Dan Jarvis MP - International Workers' Memorial Day 2020

Please accept my apologies for being unable to join you today – the first time in Barnsley Trades Council’s proud history that this meeting is being conducted via Zoom!

Sadly, this is a sign of the times for many of us as we adjust to the new reality of the Coronavirus crisis: the social distancing; being apart from family, friends and loved ones; working and learning remotely – that is the new normal in the face of the gravest public health crisis any of us have faced.

This International Workers’ Memorial Day is especially poignant as we pay tribute to the service and the sacrifice of those who have made the ultimate sacrifice in the fight against this pandemic, as well as remembering every worker who has died in the line of their duty, such as the Sheffield police officer killed whilst responding to a road traffic incident.

Today, we take the opportunity to remember them all.

Too often, this crisis has exposed the frailties and fragilities in our public services and our economy which were already struggling after a decade of austerity. We have seen our front-line staff having to reuse Personal Protective Equipment (PPE). We have seen doctors and nurses give their lives to keep others safe and look after the most vulnerable. Disgracefully, we are unclear as to how many staff working in our social care sector have died because of the Coronavirus.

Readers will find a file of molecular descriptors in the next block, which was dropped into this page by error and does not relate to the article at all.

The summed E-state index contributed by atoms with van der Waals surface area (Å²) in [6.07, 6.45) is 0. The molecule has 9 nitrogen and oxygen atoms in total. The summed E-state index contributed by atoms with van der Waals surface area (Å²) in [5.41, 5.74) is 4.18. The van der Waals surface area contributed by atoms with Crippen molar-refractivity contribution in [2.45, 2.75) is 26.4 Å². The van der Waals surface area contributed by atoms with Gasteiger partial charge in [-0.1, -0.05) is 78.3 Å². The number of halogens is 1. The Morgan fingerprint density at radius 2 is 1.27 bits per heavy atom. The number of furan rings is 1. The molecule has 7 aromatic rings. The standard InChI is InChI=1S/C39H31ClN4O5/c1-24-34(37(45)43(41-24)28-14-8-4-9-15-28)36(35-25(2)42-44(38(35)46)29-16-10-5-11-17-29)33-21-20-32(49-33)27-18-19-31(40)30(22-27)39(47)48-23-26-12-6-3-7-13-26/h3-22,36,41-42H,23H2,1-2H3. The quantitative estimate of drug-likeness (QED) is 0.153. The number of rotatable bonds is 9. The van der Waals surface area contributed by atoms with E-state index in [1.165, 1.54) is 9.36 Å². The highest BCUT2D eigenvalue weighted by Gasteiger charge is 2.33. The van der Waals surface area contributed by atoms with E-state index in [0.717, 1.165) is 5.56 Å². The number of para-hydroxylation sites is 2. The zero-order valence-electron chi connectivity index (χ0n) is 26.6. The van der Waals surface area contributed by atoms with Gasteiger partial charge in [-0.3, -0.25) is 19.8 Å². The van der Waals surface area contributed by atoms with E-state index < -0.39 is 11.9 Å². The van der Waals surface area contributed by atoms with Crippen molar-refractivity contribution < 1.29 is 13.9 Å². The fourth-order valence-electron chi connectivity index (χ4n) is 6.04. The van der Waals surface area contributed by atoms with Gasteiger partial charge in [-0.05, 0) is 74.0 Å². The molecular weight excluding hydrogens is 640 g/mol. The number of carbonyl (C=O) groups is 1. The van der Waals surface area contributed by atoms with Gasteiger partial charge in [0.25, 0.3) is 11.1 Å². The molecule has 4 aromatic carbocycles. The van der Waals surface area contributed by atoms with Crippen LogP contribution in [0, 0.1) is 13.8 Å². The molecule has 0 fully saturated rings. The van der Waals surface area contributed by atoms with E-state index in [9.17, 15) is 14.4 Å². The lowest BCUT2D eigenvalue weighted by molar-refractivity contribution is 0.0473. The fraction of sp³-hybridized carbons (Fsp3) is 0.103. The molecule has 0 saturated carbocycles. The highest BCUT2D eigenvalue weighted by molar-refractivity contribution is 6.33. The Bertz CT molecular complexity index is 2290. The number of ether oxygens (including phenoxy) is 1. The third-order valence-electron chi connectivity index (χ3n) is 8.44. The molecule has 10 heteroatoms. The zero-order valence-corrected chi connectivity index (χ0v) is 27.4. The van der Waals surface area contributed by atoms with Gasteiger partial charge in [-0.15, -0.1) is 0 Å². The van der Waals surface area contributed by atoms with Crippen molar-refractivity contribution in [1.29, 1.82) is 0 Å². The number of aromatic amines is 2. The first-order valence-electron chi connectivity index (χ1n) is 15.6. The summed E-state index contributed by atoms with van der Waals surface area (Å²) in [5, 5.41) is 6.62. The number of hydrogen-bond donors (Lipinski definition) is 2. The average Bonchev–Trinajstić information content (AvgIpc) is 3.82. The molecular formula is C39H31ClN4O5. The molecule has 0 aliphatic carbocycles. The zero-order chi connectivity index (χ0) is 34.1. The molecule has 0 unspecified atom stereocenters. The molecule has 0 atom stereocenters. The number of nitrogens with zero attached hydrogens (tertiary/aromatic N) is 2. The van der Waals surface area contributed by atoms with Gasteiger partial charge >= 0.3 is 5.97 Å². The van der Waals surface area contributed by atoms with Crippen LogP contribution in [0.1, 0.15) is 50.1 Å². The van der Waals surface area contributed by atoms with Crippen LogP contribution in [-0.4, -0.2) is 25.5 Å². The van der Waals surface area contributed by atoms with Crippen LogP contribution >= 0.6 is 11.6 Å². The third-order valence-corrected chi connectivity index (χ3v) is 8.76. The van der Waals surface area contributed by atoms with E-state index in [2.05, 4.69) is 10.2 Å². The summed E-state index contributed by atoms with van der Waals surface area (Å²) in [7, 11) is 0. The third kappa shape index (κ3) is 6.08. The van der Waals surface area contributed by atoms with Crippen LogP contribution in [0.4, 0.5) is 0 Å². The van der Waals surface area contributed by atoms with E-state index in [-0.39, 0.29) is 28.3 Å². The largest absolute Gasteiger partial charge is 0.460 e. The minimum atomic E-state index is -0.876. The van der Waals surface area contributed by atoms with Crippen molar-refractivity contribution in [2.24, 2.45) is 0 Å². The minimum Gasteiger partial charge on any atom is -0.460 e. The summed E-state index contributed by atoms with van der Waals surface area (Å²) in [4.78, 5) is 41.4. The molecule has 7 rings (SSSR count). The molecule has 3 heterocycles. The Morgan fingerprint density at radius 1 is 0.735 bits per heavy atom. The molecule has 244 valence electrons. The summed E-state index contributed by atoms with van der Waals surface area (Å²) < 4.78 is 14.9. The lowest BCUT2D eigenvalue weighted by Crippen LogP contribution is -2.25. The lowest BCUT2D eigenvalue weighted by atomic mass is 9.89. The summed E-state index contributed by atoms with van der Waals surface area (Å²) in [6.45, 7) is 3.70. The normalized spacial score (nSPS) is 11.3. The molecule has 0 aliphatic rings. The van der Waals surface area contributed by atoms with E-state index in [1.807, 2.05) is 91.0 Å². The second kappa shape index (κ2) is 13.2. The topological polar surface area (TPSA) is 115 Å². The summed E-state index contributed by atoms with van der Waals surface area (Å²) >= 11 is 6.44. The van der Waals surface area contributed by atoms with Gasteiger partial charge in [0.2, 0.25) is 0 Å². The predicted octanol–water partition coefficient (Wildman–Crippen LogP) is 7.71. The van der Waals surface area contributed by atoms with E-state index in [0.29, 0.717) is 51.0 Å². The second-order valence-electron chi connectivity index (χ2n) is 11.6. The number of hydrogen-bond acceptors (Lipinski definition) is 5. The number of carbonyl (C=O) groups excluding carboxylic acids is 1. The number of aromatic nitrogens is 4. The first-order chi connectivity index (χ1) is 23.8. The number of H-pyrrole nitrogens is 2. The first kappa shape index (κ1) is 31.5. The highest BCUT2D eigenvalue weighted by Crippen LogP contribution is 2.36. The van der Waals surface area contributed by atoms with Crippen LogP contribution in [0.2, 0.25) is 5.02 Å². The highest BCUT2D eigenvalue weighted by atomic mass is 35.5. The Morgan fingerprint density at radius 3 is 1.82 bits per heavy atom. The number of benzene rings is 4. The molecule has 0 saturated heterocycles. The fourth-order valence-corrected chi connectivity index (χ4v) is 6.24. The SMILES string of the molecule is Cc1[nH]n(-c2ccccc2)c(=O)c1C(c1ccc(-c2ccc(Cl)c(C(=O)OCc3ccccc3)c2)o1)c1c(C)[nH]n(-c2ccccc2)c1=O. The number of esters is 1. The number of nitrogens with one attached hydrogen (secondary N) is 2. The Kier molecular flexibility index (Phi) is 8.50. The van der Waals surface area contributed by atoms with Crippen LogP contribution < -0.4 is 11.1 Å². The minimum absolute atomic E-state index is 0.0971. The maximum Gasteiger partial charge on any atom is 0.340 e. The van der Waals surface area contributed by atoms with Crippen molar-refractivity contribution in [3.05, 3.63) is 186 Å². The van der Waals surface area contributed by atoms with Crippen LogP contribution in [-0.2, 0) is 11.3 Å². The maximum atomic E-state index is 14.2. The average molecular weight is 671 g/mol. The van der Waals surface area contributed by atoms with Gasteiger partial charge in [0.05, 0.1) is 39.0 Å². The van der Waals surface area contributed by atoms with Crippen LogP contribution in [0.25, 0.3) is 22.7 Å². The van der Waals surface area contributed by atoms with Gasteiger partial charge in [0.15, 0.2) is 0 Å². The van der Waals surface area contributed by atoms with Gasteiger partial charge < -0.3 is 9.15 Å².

Every key worker who loses their live to keep others safe represents an individual tragedy for their families. Collectively, these deaths demonstrate that political decisions have very human consequences.

But occasions such as these are more than opportunities to remember. They are also the chance to commit to building a better working world for all.

From the chaos of the Coronavirus, there will be the need to rebuild our country.

That must mean ensuring that our councils, NHS and care homes have the resources they need and deserve. Creating a welfare system that supports those in need, rather than demonising the needy as feckless and irresponsible. Building an economy works for working people and their families, so that everyone is paid a living wage and have strong rights at work.

Out of this crisis, we see the green shoots of hope of a fairer, more equal country.

It is our job, together, to make it happen.


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